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How does diet affect cognitive function?

Reach study


Research opportunity in Auckland area – The REACH Study Update

We all want to keep good cognitive health as we age and diet is a key factor that can help us achieve this. But what dietary pattern is best? This is what researchers at Massey University in Albany are hoping to find out.

Dr Kathryn Beck, the lead scientist on the study says “I’m fascinated with how we can use food to improve our health, well-being and performance. Traditionally, nutrition research has focused on individual foods and nutrients. However, this has several limitations as people don’t eat foods and nutrients in isolation – they eat combinations of foods as meals or snacks to form an overall dietary pattern. The REACH study will use a dietary pattern approach to investigate associations between dietary intake and cognitive function. A dietary pattern approach reflects the complexity of the diet and how foods are eaten in combination.”

The REACH study has been going for six months and is over halfway in recruiting the 360 participants needed, but it still needs more. Study days are running until the end of the year. Is it for you? Here are what other participants have had to say about taking part:

“what a fascinating study, it is interesting to be a small part of it”

“I enjoyed the day”

“I found the (cognitive) exercises quite fun.”

If you are interested in participating you must be between 65-74yrs, able to attend one testing morning at the Human Nutrition Unit in Albany and meet the study eligibility criteria.

To say thank you, participants will receive a $50 voucher, breakfast and a copy of their body composition, blood lipid, blood glucose and blood pressure assessments.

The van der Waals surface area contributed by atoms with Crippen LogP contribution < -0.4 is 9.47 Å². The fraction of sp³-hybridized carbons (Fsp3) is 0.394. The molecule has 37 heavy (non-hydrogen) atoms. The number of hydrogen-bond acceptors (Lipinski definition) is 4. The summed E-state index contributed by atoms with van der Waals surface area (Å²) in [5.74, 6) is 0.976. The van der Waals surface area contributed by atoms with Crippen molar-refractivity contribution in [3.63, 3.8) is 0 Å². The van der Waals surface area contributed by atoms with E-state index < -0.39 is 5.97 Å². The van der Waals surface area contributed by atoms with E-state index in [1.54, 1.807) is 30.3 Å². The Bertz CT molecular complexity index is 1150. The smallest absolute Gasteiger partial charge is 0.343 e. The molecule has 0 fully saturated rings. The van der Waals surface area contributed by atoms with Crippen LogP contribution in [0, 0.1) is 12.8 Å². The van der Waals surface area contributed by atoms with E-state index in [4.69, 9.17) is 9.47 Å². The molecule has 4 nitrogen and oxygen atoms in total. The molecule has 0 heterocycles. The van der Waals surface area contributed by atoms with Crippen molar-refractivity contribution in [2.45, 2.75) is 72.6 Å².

Can you help?

The REACH study is currently looking for participants who: 

  • are 65-74 years of age
  • are living independently (not requiring assistance with daily activities or 24/7 skilled nursing)
  • are proficient in English
  • have not had a diagnosis of dementia.
  • do not have or have had any of the following conditions which may cause impairments in cognitive function: stroke, traumatic head/brain injury, a neurological or psychiatric condition.
  • Are not be colour blind.
  • Are not taking medication which may influence cognitive function.

Due to the type of study, this is we can only include one person from any household. However, you are welcome to bring a family member or support person with you.

Participants will be required to:

  • Complete a short screening questionnaire
  • Visit the Massey University Human Nutrition Research Unit in Albany to:
  • Answer some questionnaires
  • Complete tests measuring cognitive function, grip strength & body composition
  • Provide a small blood sample
  • Complete some questions about your food intake at home

Please click here to register your interest or click here to view the full information sheet

This study is being conducted by the School of Sport, Exercise & Nutrition at Massey University. Please note the GrownUps is not responsible for the study and participants take part in the research at their own risk. 

This project has been reviewed and approved by the Massey University Human Ethics Committee: Southern A, Application 17/69. If you have any concerns about the conduct of this research, please contact Dr Lesley Batten, Chair, Massey University Human Ethics Committee: Southern A, telephone 06 356 9099 x 85094, email